Friday, January 19, 2007

Autistic intelligence

Dawson, M., Soulières, I., Gernsbacher, M.A., & Mottron, L. (in press). The level and nature of autistic intelligence. Psychological Science.

This paper was accepted today. I'm pretty happy about that. These are the Raven's Progressive Matrices data, some of which we presented in preliminary form at IMFAR 2005 and at the 2006 AAAS conference. They draw attention to the fact that there should be a lot more caution than is currently the case, when making assumptions about what autistics can or can't do. Some serious rethinking is necessary, about intelligence in autism and possibly intelligence in general. Our data demonstrate that areas that have been presumed to be dysfunctional in autism (e.g., fluid intelligence, high-level abstract reasoning) are instead strengths. We have called into question the basis for dividing autism into presumed "high" and "low" functioning.

This paper will probably be published in late 2007. It's my first paper as first author, and what a privilege it is to work with such wonderful colleagues and participants.

15 comments:

Anonymous said...

Could you give me a definition of 'fluid intelligence' please? Nothing too technical mind!
Best wishes

Michelle Dawson said...

Fluid intelligence is (not-too-technically) about reasoning and problem solving ability.

Joseph said...

I've been waiting for the formal publication on that for a long time myself :)

Thanks.

mcewen said...

Works for me! Cheers and thanks. Will you be giving us a translated [dumbed down] version in due course? Don't want to overtax what few functioning brain cells I have left.

ballastexistenz said...

I can remember being at a time when I was considered officially to be low-functioning, and they gave me a test that I think was a test of fluid intelligence (I remember that term being attached to it), and they were utterly stunned by the results to the point of, that's when they decided to say I had "idiot-savant features", because I was in the top 4th percentile of adults and I was not an adult yet.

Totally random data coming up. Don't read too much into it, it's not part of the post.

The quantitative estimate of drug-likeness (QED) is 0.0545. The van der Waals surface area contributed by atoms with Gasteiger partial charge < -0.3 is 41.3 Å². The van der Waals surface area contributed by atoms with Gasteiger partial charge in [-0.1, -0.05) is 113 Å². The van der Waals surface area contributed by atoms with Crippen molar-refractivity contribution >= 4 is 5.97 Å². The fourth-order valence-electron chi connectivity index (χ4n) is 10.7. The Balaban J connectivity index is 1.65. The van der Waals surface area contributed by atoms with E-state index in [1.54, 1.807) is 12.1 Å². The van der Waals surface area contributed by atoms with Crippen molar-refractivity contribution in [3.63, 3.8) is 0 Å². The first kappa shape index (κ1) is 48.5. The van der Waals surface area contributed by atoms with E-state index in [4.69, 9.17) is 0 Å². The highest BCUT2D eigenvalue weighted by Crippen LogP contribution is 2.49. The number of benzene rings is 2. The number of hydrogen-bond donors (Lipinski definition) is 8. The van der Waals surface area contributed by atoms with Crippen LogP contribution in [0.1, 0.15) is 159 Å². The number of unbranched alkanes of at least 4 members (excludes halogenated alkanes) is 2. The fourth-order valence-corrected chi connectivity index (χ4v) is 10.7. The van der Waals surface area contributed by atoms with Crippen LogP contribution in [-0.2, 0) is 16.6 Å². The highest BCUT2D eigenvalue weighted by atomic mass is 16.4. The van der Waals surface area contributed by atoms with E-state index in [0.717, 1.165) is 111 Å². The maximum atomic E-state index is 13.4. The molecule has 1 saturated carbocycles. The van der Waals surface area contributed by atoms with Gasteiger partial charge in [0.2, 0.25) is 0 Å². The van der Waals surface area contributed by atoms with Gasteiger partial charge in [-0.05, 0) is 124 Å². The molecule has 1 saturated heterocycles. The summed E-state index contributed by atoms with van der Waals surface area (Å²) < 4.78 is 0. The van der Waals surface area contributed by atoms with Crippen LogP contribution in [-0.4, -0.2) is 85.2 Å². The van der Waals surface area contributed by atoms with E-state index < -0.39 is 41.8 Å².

abfh said...

Congratulations on the acceptance of your paper, and thanks for all your efforts!

Lucas said...

An Occupation Psychologist did one of the Progressive Matrices tests on me two months ago. I had one before that, aged 11. I was one question wrong from being in the 95th percentile, when I was 11 I was in the 92nd.

I wonder why it's always been popular to *make excuses* for Autistics getting good test scores?

Zilari said...

Congratulations indeed...this sort of thing serves a dual function of both advancing scientific understanding and helping to (hopefully) expunge bias.

Xeno said...

Great news! (I was wondering if there was a paper associated with that poster.)

Congratulations are definitely in order. I'm not much of a singer, but this is a special occasion.

For she's a jolly good scientist
For she's a jolly good scientist
For she's a jolly good scientiiiiiiiiiiiiiiiiiiist
And so say all of us...

Come on, you all know the words!

-Paul

Tera said...

Congratulations! I'm definitely looking forward to the publication of your paper.

Michelle Dawson said...

Thanks for all the congratulations (including the musical one), which should go out to all the authors, as well as to everyone else who contributed to this paper.

Raven's Progressive Matrices isn't the only available test of fluid intelligence (there is the Cattell culture-fair test, e.g.), but RPM has existed for a very long time (since the 1930s), has stood up to massive amounts of scrutiny as to what it measures in non-autistics, and is widely (if not universally) considered to be the pre-eminent test of fluid intelligence.

I hope this paper will have the practical effect of making it less likely that autistics will be written off, as autistics are so routinely written off by autism advocates in Canada and elsewhere.

Unfortunately, most decisions made about autistics (in Canada at least) are not informed by either science or ethics, again thanks to autism advocates. I'm not sure anyone can change this at this point.

David N. Andrews MEd (Distinction) said...

"Raven's Progressive Matrices isn't the only available test of fluid intelligence (there is the Cattell culture-fair test, e.g.), but RPM has existed for a very long time (since the 1930s), has stood up to massive amounts of scrutiny as to what it measures in non-autistics, and is widely (if not universally) considered to be the pre-eminent test of fluid intelligence."

Correct.

The inclusion of the Matrix Reasoning subtest into the Wechsler suite is due to the utility of the Raven Progressive Matrices.

Another good thing about the RPM is that its use is not restricted to fully-trained psychologists: it is available for use by teachers, although - as I understand it - a psychologist has to interpret the results.

Phil Schwarz said...

Congratulations, Michelle!

Estee Klar-Wolfond said...

Excellent news. We need this.

Thomas Henderson said...

I can't wait to read the paper Michelle!